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abstract = "BACKGROUND: While opioid agonist therapy (OAT) reduces the risk of hepatitis C virus (HCV) acquisition among people who inject drugs (PWID), protective effects may be attenuated in females. We used pooled data from an international collaboration of prospective cohorts to assess sex disparities in HCV incidence among PWID exposed to OAT. METHODS: Independent predictors of HCV infection were identified using Cox regression models with random effects after accounting for the clustering effect of study sites. Unadjusted and adjusted hazard ratios (HRs) and 95{\%} confidence intervals (CIs) are presented in sex-specific analyses. RESULTS: Among 701 participants exposed to OAT, HCV incidence was 16.5/100 person-years of observation (PYO) (95{\%} CI, 13.1-20.7) in females and 7.6/100 PYO (95{\%} CI, 6.0-9.5) in males (female:male adjusted HR [aHR], 1.80 [95{\%} CI, 1.37-2.22]; P < .001). Factors associated with HCV acquisition among females exposed to OAT included nonwhite race (aHR, 1.79 [95{\%} CI, 1.25-2.56]; P = .001), unstable housing (aHR, 4.00 [95{\%} CI, 3.62-4.41]; P < .001), daily or more frequent injection (aHR, 1.45 [95{\%} CI, 1.01-2.08]; P = .042), and receptive syringe sharing (aHR, 1.43 [95{\%} CI, 1.33-1.53]; P < .001). CONCLUSIONS: Female PWID exposed to OAT are twice as likely as their male counterparts to acquire HCV. While there is a need for better understanding of sex differences in immune function and opioid pharmacokinetic and pharmacodynamic parameters, structural and behavioral interventions that target women are required to bolster the efficacy of OAT in preventing HCV transmission.",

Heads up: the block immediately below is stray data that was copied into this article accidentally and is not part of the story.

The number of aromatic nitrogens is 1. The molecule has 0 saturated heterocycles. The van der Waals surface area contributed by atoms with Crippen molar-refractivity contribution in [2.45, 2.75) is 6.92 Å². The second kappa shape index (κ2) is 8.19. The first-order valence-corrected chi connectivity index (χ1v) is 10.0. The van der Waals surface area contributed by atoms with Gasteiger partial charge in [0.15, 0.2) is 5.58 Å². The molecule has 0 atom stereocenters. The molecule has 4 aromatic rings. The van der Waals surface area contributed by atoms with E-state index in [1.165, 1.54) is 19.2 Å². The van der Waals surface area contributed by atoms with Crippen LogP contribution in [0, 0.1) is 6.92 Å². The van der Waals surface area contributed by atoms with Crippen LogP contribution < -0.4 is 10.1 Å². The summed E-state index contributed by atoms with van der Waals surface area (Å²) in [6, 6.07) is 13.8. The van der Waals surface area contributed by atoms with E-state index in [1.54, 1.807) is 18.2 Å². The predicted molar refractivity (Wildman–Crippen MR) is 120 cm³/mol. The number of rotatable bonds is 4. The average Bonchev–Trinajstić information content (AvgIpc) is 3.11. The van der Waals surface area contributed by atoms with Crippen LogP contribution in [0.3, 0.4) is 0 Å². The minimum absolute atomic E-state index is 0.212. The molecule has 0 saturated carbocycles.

keywords = "harm reduction, opioid agonist therapy, people who inject drugs, sex; hepatitis C virus",
author = "{International Collaboration of Incident HIV and HCV in Injecting Cohorts (InC3) Collaborative} and Louise Geddes and Jenny Iversen and Handan Wand and Aryan Esmaeili and Judith Tsui and Margaret Hellard and Gregory Dore and Jason Grebely and Paul Dietze and Julie Bruneau and Maria Prins and Morris, {Megan D.} and Shoukry, {Naglaa H.} and Lloyd, {Andrew R.} and Kim, {Arthur Y.} and Georg Lauer and Cox, {Andrea L.} and Kimberly Page and Lisa Maher",
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AU - International Collaboration of Incident HIV and HCV in Injecting Cohorts (InC3) Collaborative

AU - Geddes, Louise

AU - Iversen, Jenny

AU - Wand, Handan

AU - Esmaeili, Aryan

AU - Tsui, Judith

AU - Hellard, Margaret

AU - Dore, Gregory

AU - Grebely, Jason

AU - Dietze, Paul

AU - Bruneau, Julie

AU - Prins, Maria

AU - Morris, Megan D.

AU - Shoukry, Naglaa H.

AU - Lloyd, Andrew R.

AU - Kim, Arthur Y.

AU - Lauer, Georg

AU - Cox, Andrea L.

AU - Page, Kimberly

AU - Maher, Lisa